Monday, April 13, 2009

Coming In and Out of BATANES - Day 3 - Enduring Helen

DAY 3

So far, I had spent such an amazing tour of nearly half of the island of Batan and I know I had so much to tell everyone already.

Electricity didn't went out last night. I later learned that electricity on the island was equally distributed among the barangays and brownout was scheduled on a regular interval because one of the three power generators was under repair (maintenance was being conducted by DPWH for over a year already, according to local Ivatans).

This morning, watching the news and the updates for typhoon Helen, it was Signal No. 2 in Basco, Cagayan and the rest of Northern Luzon. All flights to and from Basco were cancelled! I checked the weather outside from my window and, to my surprise, it was sunny! Huh! Is this what it was like in Batanes on a typhoon signal no. 2? I already loved it here!
Diura Fishing Village

My tour guide wasn't available to take me to the rest of southern and middle parts of Batan but he managed to get a reliever, who was there to pick me up at 9:00 am.
Our first stop, Mahatao and Diura fishing village. To get here, you must hike for about 30 minutes from the main road to get to the site. The natives in this part of Batanes have their own architectural style - different from the most popular stone houses. Here, their house were made of cogon, divided into two separate sections, the dining and living areas. Original inhabitants in this village used to have stone houses but most of them never stood that long and was destroyed by tsunami. Left along the trail were remains of the old stone houses where the original Ivatans first lived.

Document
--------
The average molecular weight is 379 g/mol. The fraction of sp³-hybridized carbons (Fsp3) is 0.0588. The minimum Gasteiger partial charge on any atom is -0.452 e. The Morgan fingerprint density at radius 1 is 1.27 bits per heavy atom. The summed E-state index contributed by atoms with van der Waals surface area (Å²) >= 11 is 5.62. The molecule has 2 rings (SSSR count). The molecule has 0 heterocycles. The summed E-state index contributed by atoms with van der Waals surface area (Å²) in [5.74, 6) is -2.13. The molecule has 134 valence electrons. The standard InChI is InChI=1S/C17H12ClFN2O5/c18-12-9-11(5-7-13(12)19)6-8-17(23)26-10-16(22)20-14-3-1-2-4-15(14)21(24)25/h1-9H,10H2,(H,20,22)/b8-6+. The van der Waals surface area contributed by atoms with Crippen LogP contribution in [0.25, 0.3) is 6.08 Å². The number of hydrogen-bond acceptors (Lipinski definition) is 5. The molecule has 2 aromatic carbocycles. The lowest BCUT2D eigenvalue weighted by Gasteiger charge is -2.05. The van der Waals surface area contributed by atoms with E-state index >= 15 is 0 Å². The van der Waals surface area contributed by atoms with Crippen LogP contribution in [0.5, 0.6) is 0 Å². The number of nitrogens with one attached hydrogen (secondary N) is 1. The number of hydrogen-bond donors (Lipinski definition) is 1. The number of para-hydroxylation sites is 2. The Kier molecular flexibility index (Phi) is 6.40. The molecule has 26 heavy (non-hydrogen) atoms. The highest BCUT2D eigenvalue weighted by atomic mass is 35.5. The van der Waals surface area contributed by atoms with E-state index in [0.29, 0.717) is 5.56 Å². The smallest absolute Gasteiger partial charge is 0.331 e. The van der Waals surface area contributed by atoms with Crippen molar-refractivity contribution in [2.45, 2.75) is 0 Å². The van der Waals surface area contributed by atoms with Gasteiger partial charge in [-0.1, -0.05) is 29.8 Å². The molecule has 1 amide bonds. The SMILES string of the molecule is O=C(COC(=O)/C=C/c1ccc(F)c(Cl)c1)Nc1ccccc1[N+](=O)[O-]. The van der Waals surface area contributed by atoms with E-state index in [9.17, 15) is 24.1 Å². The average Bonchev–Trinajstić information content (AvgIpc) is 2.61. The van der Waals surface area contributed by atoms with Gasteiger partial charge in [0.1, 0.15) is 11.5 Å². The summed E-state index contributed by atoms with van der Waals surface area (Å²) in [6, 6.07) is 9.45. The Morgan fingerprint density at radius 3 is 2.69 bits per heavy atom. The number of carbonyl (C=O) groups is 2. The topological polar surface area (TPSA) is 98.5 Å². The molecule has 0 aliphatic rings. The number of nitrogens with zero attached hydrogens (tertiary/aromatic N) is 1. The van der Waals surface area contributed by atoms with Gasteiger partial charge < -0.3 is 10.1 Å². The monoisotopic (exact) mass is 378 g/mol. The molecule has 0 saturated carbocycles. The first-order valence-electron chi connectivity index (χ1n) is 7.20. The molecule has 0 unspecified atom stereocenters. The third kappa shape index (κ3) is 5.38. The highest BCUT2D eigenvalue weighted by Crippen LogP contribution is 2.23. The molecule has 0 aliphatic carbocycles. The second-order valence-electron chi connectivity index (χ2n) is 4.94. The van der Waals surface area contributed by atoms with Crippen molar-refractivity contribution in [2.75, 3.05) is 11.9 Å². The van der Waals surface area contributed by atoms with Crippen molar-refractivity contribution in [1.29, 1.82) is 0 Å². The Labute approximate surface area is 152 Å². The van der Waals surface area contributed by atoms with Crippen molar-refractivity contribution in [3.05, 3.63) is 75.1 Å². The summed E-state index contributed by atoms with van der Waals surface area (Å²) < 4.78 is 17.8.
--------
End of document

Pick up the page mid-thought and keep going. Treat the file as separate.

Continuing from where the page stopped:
Mahatao Fountain of Youth
As we hiked further, I was able to take a dip in what they called the "Spring of Youth". According to an old folk tale, there came a man and a woman from nowhere seeking help for their very sick child. No one was able to help and cure the child until they came upon this spring, took a few sip, then miraculously their child was healed. The story was astonishing I took some water to drink and it tasted so good - well, generally the water here in Batanes is safe to drink.

Diura Fishing Village
We have reached the end of the trail and going back to Diura I decided to take a walk down the rocky shore where corals and other sea creatures are all visible. Quite amazing!

Racuh-a-Payaman
Racuh-a-Payaman

It was almost noon and there was a need for us to rush to the next stop - the Racuh-A-Payaman or what is famously known as Marlboro Country. It rained so hard as we neared the site but alas, it stopped as we entered the most photographed place in Batanes. Truly, I felt I was somewhere not in the Philippines. The wind felt so cool as it brushed my skin. The picturesque landscape and sea waves below - seemed like I was looking at a postcard though it was real.

I still managed to take some photos and videos of this part of Batan Island, enjoyed the fresh sight and breathe the smooth cool air. But the rain clouds were fast approaching that we needed to go back to Basco. Helen, the thyphoon, was cool enough to let me enjoy Batanes that she held her might for a while til that evening - when she landed Batanes and her rage were felt all over the island.
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